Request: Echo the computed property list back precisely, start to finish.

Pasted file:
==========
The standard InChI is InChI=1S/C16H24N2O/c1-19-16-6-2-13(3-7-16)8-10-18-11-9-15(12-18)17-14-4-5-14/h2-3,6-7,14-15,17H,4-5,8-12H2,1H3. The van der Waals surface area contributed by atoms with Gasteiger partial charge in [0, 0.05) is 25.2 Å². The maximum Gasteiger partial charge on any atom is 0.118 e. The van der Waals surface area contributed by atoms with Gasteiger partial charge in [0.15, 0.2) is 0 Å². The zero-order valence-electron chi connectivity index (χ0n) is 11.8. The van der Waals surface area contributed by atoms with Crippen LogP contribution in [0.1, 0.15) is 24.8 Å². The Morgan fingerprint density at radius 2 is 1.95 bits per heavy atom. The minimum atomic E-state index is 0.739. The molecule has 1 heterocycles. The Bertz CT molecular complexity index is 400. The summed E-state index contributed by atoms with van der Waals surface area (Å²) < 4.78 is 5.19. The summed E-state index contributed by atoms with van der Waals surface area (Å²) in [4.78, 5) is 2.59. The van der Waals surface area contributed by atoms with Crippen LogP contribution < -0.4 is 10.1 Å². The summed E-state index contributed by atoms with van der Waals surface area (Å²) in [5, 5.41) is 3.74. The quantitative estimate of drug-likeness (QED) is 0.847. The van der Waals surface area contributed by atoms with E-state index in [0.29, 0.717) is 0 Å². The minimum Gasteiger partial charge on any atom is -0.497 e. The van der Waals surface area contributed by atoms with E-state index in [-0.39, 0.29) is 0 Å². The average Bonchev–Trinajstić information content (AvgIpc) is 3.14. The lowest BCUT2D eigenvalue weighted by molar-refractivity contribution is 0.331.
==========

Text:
The standard InChI is InChI=1S/C16H24N2O/c1-19-16-6-2-13(3-7-16)8-10-18-11-9-15(12-18)17-14-4-5-14/h2-3,6-7,14-15,17H,4-5,8-12H2,1H3. The van der Waals surface area contributed by atoms with Gasteiger partial charge in [0, 0.05) is 25.2 Å². The maximum Gasteiger partial charge on any atom is 0.118 e. The van der Waals surface area contributed by atoms with Gasteiger partial charge in [0.15, 0.2) is 0 Å². The zero-order valence-electron chi connectivity index (χ0n) is 11.8. The van der Waals surface area contributed by atoms with Crippen LogP contribution in [0.1, 0.15) is 24.8 Å². The Morgan fingerprint density at radius 2 is 1.95 bits per heavy atom. The minimum atomic E-state index is 0.739. The molecule has 1 heterocycles. The Bertz CT molecular complexity index is 400. The summed E-state index contributed by atoms with van der Waals surface area (Å²) < 4.78 is 5.19. The summed E-state index contributed by atoms with van der Waals surface area (Å²) in [4.78, 5) is 2.59. The van der Waals surface area contributed by atoms with Crippen LogP contribution < -0.4 is 10.1 Å². The summed E-state index contributed by atoms with van der Waals surface area (Å²) in [5, 5.41) is 3.74. The quantitative estimate of drug-likeness (QED) is 0.847. The van der Waals surface area contributed by atoms with E-state index in [0.29, 0.717) is 0 Å². The minimum Gasteiger partial charge on any atom is -0.497 e. The van der Waals surface area contributed by atoms with E-state index in [-0.39, 0.29) is 0 Å². The average Bonchev–Trinajstić information content (AvgIpc) is 3.14. The lowest BCUT2D eigenvalue weighted by molar-refractivity contribution is 0.331.